A scientist explains how medicines know where to go in the body

When you take aspirin for a headache, how does aspirin get to the head and relieve the pain? The short answer is no: molecules cannot be transported through the body and have no control over where they end up. So how do medicines know where to get their body?

But researchers can chemically modify the molecules of medicament to make sure that it is strongly connected to the places we want and weakly to the places we don’t want.

Pharmaceuticals contain more than one active drug that directly affects the body. Medicines also include “inactive ingredients” or molecules that increase the stability, absorption, aroma and other qualities that are essential to enable the medicine to do its job. For example, the aspirin you swallow also has ingredients that prevent the tablet from breaking during transport and help it break down in your body.

To better understand the thinking behind the way different medicines are designed, let’s look at a medicine from the moment it first enters the body to where it finally arrives.

When you swallow it tablet, it will initially dissolve in the stomach and intestines before the drug molecules are absorbed into the blood. Once in the blood, it can circulate throughout the body to access various organs and tissues. Drug molecules affect the body by binding to various receptors on the cells that can trigger a certain response.

Medicines and their circulation in the body

Even if drugs are designed to target specific receptors to produce a desired effect, it is impossible to prevent them from continuing to circulate in the blood and bind to non-target sites that can cause unwanted side effects.

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The drug molecules that circulate in the blood also degrade over time and eventually leave the body in the urine. A classic example is the strong smell that your urine can have after eating asparagus, because of how quickly your kidneys eliminate asparagusic acid. Similarly, multivitamins usually contain riboflavin or vitamin B2, which makes the urine bright yellow when cleaned.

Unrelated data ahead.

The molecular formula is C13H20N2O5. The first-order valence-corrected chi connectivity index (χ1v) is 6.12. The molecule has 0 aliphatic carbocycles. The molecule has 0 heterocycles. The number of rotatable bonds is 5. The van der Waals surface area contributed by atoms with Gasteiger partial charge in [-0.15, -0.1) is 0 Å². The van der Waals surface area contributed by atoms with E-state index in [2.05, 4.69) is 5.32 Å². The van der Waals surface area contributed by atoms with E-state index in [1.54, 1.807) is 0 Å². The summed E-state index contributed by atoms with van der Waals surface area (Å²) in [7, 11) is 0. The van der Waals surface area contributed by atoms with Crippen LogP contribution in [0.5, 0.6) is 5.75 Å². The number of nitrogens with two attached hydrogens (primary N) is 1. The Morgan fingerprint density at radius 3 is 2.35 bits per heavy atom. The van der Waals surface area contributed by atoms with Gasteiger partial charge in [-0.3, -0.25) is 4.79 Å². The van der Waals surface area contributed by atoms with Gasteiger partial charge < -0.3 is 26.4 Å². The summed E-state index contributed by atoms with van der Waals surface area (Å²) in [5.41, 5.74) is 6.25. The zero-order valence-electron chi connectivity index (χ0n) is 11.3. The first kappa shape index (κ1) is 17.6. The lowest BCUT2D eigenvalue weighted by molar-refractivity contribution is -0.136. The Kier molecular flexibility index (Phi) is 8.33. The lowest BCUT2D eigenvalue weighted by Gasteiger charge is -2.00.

Because how effectively the drug molecules can cross the intestinal mucosa may vary depending on the chemical properties of the drug, some of the drugs you swallow are never absorbed and are excreted in the feces. Moreover, because not all of the medicine is absorbed, this is why some medicines, such as those used to treat high blood pressure and allergies, are taken repeatedly to replace the removed drug molecules and to maintain a level. high enough drug in the blood to maintain its effects on the body.

Compared to pills and tablets, a more effective way to introduce a drug into the blood is to inject it directly into a vein. In this way, all the medicine is in the body and prevents degradation in the stomach. Many medicines that are given intravenously are ‘biological’ or ‘biotechnological medicines’, which include substances derived from other organisms.

The most common of these is a type of cancer drug called monoclonal antibodies, a protein that binds and kills tumor cells. These drugs are injected directly into a vein because your stomach can’t tell the difference between digesting a therapeutic protein and digesting protein in a cheeseburger.

In other cases, medicines that require very high concentrations to be effective, such as antibiotics for severe infections, can only be given by infusion.

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While increasing the concentration of the drug can help ensure that enough molecules bind to the right places to have a therapeutic effect, it also increases the binding to non-target places and the risk of side effects.

One way to get a high concentration of the medicine in the right place is to apply the medicine exactly where it is needed, such as rubbing an ointment on a rash or using eye drops for allergies. While some drug molecules will be absorbed into the bloodstream, they will be diluted enough that the amount of drug that reaches elsewhere is very small and is unlikely to cause side effects.

Similarly, an inhaler delivers the drug directly to the lungs and prevents damage to the rest of the body.

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